For we walk by faith, not by sight. (2 Corinthians 5:7)
Thirty years ago, would anyone believe our lives would revolve around a thin, rectangular slab of glass and metal. We couldn’t imagine the need for a phone on our person at all times. Then, to find out that this phone rarely gets calls. We send words and even sentences to each other, instead of talking on the phones we carry around. We use these slabs as computers, that can put just about everything at our disposal. We wouldn’t believe it, because we couldn’t believe it. Cell phones are just one example of the fast-changing world we live in.
According to Kevin Kelly, in his book, “The Inevitable,” the next 30 years are going to go infinitely faster. Soon, we will not need to carry around the glass and metal slab. The technology will quickly become so small it will be with us always. We will be able to access the internet from our glasses or contact lenses. We will not need a Garmin, because the maps will be displayed in front of our eyes. We will summon music from Siri or Alexa, but it will be minute and a part of our bodies.
As cars become driverless, cars will be transformed into workstations and entertainment centers. The WiFi in our cars will be more expansive than in our homes. Technology will become just another appendage on our bodies. There is only one problem. How do we ever relax and become mindful of God’s still small voice? One of my favorite writers is a Vietnamese monk, Thich Nhat Hanh. He challenges us to live with mindfulness. He calls us to free our minds from chaos and clutter, and enter the simplicity of meditation and enjoying the simple pleasures, like a walk in the woods.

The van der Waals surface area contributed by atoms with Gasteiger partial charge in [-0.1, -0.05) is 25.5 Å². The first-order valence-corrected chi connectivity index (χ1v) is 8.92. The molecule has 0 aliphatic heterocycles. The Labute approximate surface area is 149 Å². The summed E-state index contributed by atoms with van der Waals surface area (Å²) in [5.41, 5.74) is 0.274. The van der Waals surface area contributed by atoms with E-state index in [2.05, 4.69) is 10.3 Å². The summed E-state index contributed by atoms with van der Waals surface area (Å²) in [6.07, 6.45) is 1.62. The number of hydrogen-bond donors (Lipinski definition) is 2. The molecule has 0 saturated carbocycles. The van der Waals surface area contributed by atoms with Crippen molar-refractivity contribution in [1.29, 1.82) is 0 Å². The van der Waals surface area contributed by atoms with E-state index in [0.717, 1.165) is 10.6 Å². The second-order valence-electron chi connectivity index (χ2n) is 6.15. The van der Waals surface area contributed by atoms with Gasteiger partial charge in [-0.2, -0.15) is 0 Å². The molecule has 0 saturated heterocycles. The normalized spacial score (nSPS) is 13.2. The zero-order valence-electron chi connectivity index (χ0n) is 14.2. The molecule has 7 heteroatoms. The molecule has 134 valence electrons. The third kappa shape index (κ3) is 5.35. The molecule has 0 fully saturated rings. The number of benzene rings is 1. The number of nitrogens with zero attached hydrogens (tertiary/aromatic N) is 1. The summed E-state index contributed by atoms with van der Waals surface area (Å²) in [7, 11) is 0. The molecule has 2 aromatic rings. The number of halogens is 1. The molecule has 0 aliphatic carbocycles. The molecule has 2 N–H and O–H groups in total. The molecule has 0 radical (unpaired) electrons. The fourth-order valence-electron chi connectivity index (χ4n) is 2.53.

Thich Nhat Hanh says, in his book, “The Miracle of Mindfulness,” “I like to walk alone on country paths, rice plants and wild grasses on both sides, putting each foot down on the earth in mindfulness, knowing that I walk on the wondrous earth.” When we walk in mindfulness, we see the simple miracles around us. The miracles of wind on our face, the smell of freshly cut grass, the crunch of our boots against snow and ice. Today, take a walk, but turn off the cell phone and don’t listen to music. Just walk, attempting to notice every little bit of the sidewalk, and sights around you. The more you empty your mind the more room God has to fill it with Divine thoughts and feelings.